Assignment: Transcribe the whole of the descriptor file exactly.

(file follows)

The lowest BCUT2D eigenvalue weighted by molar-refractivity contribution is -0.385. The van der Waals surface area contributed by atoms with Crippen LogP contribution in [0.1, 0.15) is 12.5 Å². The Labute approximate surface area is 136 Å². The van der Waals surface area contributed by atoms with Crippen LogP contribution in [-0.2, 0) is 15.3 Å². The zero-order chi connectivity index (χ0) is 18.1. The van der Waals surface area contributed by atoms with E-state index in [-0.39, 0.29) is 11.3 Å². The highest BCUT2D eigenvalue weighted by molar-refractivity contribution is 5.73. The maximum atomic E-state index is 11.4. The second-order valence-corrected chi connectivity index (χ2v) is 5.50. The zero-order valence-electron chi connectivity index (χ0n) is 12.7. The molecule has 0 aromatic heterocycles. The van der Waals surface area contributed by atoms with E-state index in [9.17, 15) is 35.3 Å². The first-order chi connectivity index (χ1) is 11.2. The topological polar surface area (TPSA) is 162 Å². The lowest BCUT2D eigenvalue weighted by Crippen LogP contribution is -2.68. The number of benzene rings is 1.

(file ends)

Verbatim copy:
The lowest BCUT2D eigenvalue weighted by molar-refractivity contribution is -0.385. The van der Waals surface area contributed by atoms with Crippen LogP contribution in [0.1, 0.15) is 12.5 Å². The Labute approximate surface area is 136 Å². The van der Waals surface area contributed by atoms with Crippen LogP contribution in [-0.2, 0) is 15.3 Å². The zero-order chi connectivity index (χ0) is 18.1. The van der Waals surface area contributed by atoms with E-state index in [-0.39, 0.29) is 11.3 Å². The highest BCUT2D eigenvalue weighted by molar-refractivity contribution is 5.73. The maximum atomic E-state index is 11.4. The second-order valence-corrected chi connectivity index (χ2v) is 5.50. The zero-order valence-electron chi connectivity index (χ0n) is 12.7. The molecule has 0 aromatic heterocycles. The van der Waals surface area contributed by atoms with E-state index in [9.17, 15) is 35.3 Å². The first-order chi connectivity index (χ1) is 11.2. The topological polar surface area (TPSA) is 162 Å². The lowest BCUT2D eigenvalue weighted by Crippen LogP contribution is -2.68. The number of benzene rings is 1.